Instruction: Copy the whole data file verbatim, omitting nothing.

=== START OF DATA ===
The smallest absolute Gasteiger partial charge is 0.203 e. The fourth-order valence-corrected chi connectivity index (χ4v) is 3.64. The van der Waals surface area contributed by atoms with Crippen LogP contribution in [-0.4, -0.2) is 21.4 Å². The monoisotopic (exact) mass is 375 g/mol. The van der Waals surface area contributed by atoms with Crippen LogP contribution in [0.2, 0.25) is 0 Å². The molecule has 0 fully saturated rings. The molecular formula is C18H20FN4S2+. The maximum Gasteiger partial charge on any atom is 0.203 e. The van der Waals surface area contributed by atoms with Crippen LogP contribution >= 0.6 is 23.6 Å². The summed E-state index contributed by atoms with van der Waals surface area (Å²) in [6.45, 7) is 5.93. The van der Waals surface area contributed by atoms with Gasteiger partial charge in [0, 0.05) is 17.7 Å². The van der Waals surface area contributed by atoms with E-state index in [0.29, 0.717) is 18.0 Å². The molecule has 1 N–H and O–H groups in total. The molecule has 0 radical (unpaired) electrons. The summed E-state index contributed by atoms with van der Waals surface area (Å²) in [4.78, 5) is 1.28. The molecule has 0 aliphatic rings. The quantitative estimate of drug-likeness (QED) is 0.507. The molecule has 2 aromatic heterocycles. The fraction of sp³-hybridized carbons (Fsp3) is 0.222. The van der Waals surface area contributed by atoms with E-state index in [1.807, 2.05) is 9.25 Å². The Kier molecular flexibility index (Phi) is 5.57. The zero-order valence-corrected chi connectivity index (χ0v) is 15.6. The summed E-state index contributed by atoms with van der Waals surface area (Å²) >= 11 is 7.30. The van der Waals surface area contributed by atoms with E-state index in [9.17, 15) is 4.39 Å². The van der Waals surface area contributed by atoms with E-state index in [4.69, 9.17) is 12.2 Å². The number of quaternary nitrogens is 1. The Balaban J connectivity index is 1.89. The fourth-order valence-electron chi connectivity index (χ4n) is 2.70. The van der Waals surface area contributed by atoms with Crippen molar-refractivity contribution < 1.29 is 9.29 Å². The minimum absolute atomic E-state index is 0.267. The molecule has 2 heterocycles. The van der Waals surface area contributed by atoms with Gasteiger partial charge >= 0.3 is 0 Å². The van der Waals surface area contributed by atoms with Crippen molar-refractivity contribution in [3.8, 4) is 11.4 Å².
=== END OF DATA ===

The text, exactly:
The smallest absolute Gasteiger partial charge is 0.203 e. The fourth-order valence-corrected chi connectivity index (χ4v) is 3.64. The van der Waals surface area contributed by atoms with Crippen LogP contribution in [-0.4, -0.2) is 21.4 Å². The monoisotopic (exact) mass is 375 g/mol. The van der Waals surface area contributed by atoms with Crippen LogP contribution in [0.2, 0.25) is 0 Å². The molecule has 0 fully saturated rings. The molecular formula is C18H20FN4S2+. The maximum Gasteiger partial charge on any atom is 0.203 e. The van der Waals surface area contributed by atoms with Crippen LogP contribution >= 0.6 is 23.6 Å². The summed E-state index contributed by atoms with van der Waals surface area (Å²) in [6.45, 7) is 5.93. The van der Waals surface area contributed by atoms with Gasteiger partial charge in [0, 0.05) is 17.7 Å². The van der Waals surface area contributed by atoms with E-state index in [0.29, 0.717) is 18.0 Å². The molecule has 1 N–H and O–H groups in total. The molecule has 0 radical (unpaired) electrons. The summed E-state index contributed by atoms with van der Waals surface area (Å²) in [4.78, 5) is 1.28. The molecule has 0 aliphatic rings. The quantitative estimate of drug-likeness (QED) is 0.507. The molecule has 2 aromatic heterocycles. The fraction of sp³-hybridized carbons (Fsp3) is 0.222. The van der Waals surface area contributed by atoms with E-state index in [1.807, 2.05) is 9.25 Å². The Kier molecular flexibility index (Phi) is 5.57. The zero-order valence-corrected chi connectivity index (χ0v) is 15.6. The summed E-state index contributed by atoms with van der Waals surface area (Å²) >= 11 is 7.30. The van der Waals surface area contributed by atoms with E-state index in [9.17, 15) is 4.39 Å². The van der Waals surface area contributed by atoms with E-state index in [4.69, 9.17) is 12.2 Å². The number of quaternary nitrogens is 1. The Balaban J connectivity index is 1.89. The fourth-order valence-electron chi connectivity index (χ4n) is 2.70. The van der Waals surface area contributed by atoms with Crippen molar-refractivity contribution < 1.29 is 9.29 Å². The minimum absolute atomic E-state index is 0.267. The molecule has 2 heterocycles. The van der Waals surface area contributed by atoms with Gasteiger partial charge >= 0.3 is 0 Å². The van der Waals surface area contributed by atoms with Crippen molar-refractivity contribution in [3.8, 4) is 11.4 Å².